by Peter Gorenstein
The economic data continues to get less bad. Should we rejoice? Wall Street has mixed emotions. U.S. employers cut 216,000 jobs in August, fewer than expected and less job cuts than the previous month. Stocks were solidly higher midday in reaction but the unemployment rates now stand at a higher-than-expected 9.7% – the highest since Ronald Reagan’s first term in office.
The “good” news about lower-than-expected job cuts is further weighed down by revisions to June and July figures. The Labor Department now says the U.S. lost an additional 49,000 jobs in June and July.
“So in fact we’re in a worse situation than people thought we were…slightly,” says Justin Fox, the economics reporter for Time and author of ‘The Myth of the Rational Market’.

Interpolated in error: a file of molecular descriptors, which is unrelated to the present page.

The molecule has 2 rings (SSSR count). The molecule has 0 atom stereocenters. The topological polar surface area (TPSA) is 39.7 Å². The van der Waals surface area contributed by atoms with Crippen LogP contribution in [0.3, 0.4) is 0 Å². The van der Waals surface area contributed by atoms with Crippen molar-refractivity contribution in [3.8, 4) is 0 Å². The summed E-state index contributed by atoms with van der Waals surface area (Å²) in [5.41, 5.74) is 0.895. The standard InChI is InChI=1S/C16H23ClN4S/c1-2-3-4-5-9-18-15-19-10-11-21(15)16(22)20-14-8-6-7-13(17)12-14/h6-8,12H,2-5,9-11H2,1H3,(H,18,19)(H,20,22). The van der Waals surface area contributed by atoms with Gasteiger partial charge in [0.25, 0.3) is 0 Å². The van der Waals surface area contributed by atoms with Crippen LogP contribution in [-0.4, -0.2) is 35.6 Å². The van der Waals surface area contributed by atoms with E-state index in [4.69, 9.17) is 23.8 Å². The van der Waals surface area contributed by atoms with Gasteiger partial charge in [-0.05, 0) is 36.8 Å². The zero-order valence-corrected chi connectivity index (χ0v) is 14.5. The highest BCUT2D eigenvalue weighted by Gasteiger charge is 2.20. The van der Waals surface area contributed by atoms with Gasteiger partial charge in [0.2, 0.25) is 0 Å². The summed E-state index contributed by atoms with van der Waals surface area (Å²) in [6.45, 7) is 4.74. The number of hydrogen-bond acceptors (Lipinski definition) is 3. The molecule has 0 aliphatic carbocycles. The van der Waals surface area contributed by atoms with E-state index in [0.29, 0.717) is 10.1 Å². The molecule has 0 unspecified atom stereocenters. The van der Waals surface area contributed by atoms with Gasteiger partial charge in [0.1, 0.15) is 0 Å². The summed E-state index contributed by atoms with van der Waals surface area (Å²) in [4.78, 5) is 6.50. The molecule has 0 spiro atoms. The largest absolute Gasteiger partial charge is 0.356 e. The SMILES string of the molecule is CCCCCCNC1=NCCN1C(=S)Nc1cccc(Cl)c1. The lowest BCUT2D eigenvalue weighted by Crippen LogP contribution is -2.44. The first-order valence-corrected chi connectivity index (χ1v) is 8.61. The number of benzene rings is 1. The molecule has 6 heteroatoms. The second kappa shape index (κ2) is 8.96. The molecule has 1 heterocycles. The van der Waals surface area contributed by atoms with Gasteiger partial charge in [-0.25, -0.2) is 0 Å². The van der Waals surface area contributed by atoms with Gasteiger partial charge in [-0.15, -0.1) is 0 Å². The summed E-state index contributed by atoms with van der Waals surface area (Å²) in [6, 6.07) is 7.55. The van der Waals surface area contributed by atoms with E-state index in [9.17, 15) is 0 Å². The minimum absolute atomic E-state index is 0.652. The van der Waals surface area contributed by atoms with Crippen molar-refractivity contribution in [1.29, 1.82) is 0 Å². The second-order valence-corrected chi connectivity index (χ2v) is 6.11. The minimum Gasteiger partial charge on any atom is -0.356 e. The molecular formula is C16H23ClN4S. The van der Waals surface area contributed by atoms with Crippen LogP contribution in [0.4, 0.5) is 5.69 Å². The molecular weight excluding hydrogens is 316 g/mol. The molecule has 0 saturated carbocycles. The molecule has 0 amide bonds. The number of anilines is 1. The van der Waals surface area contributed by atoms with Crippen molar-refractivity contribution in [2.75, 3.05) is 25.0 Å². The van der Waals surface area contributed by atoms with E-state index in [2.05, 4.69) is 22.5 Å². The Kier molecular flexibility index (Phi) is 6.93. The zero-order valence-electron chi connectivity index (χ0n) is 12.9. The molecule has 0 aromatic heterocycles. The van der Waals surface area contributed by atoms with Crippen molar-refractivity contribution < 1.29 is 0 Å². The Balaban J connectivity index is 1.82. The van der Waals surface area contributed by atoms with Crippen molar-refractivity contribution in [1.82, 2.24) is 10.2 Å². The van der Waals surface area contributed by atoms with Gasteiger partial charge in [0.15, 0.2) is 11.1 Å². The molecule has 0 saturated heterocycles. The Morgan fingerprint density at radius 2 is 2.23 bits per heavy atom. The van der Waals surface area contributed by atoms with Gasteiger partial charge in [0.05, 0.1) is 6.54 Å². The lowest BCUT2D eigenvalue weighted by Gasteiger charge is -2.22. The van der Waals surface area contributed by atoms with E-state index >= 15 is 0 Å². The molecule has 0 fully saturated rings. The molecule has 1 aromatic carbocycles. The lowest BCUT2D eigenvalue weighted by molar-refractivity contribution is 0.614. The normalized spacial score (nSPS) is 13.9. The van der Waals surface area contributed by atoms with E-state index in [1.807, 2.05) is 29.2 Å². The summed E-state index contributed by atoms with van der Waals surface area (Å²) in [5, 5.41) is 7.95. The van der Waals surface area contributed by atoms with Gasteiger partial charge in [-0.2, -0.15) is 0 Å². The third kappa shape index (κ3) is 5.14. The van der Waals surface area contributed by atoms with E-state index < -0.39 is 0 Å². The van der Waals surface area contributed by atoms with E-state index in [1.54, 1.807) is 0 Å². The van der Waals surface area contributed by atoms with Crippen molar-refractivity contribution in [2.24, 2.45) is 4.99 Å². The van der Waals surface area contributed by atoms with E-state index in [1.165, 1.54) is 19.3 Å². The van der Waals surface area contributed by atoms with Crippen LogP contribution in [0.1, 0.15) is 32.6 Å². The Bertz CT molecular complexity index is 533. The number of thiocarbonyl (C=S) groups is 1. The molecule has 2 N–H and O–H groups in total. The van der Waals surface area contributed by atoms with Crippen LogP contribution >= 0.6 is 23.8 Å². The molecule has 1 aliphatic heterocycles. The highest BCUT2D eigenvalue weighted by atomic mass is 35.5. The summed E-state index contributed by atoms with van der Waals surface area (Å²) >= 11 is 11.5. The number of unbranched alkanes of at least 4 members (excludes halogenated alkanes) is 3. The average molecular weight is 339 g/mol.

Still, this may prove to be a turning point, Fox says, as many forecasters predict the bleeding will stop by the end of the year. “If that happens then we’ll look back at this as another step in this wonderful trajectory towards the end of the ‘Great Recession’,” he says.
In another case of things getting less bad, August same-store sales fell 2%, it was the smallest decline since last September. “It’s clear we’re not in a great depression,” Fox claims. The question now is whether the recession really is ending.